If techno was a person, it would be called Detroit. Detroit would tell stories from back in the day; talking up good times with old buddies (Derrick, Kevin, Juan, Jeff, Carl, the UR crew), and describing how a regionally-enclosed scene emerged to take over the world. Detroit would also hint about the bambinos emerging on the scene, bigging up bright, auspicious offspring such as DJ 3000. A member of the Underground Resistance fam, the Detroit-born, digit-loving, techno-taskmaster has risen to represent the original ethos behind the genre in the present day. His new album ‘Galactic Caravan’ takes the listener on a journey of epic proportions, hitting up influences from around the globe.
If techno was a person, then it would be called Detroit and DJ 3000 would know them inside out…
Your latest album dropped recently on Motech - how did you approach your third album?
I always approach my albums with a specific concept and an overall sound; even the look and packing all go together. This album is very much different from the previous two because I have grown so, so much in the past few years, as a person and a producer. So this album is much more polished, mature and also shows my versatility as a producer.
What was the thinking behind this album?
The entire sound and concept of the album was based around the title, 'Galactic Caravan.' I wanted to make an album that sounded like a person travelling to different countries and cities; showing the different sounds and cultures picked up along the way, just like a travelling caravan. I always represent the Balkan Rhythms, and even some oriental Middle Eastern rhythms, all fused with Detroit sounds. I wanted this album to have a much more mature and broader sound for the listener; not just be dance floor music but to have a overall listenable sound that anyone can enjoy.
I am sometimes pigeonholed as a UR, Submerge, Detroit, aggressive, dark dancefloor producer - and I am at times, but there is much more I have to offer as a producer. This album took two years to complete and I think I showed my range and sound on it. I am very very proud of this album and it's my best work to date!
Do you notice a natural progression in your work?
Yes, 100%! I only started making music in 2002, so in my early days I produced a real aggressive sound and wanted to express it in my music. All my early records had that feeling but as I grew as a producer and learned more techniques on how to produce the sound I was after, it’s natural that my sound matured and became more confident. But don’t get it twisted, because when you least expect it I will drop some shit that will knock you out!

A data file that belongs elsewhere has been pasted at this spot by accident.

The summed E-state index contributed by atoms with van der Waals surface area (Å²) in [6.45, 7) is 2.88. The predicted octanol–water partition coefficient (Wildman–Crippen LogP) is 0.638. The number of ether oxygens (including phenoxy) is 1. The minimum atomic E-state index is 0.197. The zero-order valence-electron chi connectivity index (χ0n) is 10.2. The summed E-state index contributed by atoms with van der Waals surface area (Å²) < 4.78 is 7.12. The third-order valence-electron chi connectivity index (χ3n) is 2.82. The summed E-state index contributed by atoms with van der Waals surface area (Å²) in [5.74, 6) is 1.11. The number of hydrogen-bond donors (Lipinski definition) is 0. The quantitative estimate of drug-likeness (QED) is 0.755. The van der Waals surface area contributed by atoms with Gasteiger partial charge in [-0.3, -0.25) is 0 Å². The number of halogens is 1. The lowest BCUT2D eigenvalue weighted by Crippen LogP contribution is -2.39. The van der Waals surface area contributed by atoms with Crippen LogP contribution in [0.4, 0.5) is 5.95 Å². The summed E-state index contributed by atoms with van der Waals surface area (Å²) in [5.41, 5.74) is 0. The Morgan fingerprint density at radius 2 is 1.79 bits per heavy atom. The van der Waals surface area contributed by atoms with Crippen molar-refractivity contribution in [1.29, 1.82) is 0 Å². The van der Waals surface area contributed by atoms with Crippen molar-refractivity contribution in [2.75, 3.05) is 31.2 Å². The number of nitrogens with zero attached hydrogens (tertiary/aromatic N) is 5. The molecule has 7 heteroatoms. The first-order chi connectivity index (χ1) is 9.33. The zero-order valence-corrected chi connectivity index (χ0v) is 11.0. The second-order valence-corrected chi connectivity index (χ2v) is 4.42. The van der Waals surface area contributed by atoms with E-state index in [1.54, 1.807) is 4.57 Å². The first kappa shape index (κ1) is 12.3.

Do any particular tracks stick out for you on the album?
Yes of course, "Flamuri I Popullit" is the one song that really captures my Albanian heritage. I am so very proud of this one. The rhythm, sound, vocals and overall feeling really represents me and my people; that track is for them. I also have another one called "Darjeeling Sun", this song has an India kinda Detroit real percussive-exotic feel. I think that track really shows my sound as a producer: I try my best to be original and, at the same time, stay focused on the idea of the sound I am after - and this song shows that! I have many faves on this album but those two I love. I also love "Her Smile" because it’s slow, melodic and dream-like and although its simple, something about it just grabs people because everyone seems to enjoy that one.
Motech continues to fly the flag for Detroit techno - in what way do you think the scene has developed since the label’s inception?
I do hold the Detroit flag in my own way, as a prouder and very much so as a DJ. Since the first day I fell in love with this music, the scene has had its ups and downs - and these days I would say it’s not its best days. Today no one cares about the music, only making beats to become famous or to get DJ gigs; everyone's trying to be like the most current-popular artist and that’s it. The overall integrity of the music is an afterthought. I grew up in a way where the music meant something - you worked very, very hard to make a ‘song’ and not a track or a beat cuz anyone can do the latter two. To make a song that lasts or is memorable or original now - that is respect! There is a lot of good electronic producers out there today but they all sound the fucking same; I can’t tell who’s who or what’s what?! At the end of the day, I only can remember songs, originality and someone who is pushing to find something and that’s a lost art today; everyone is just clones.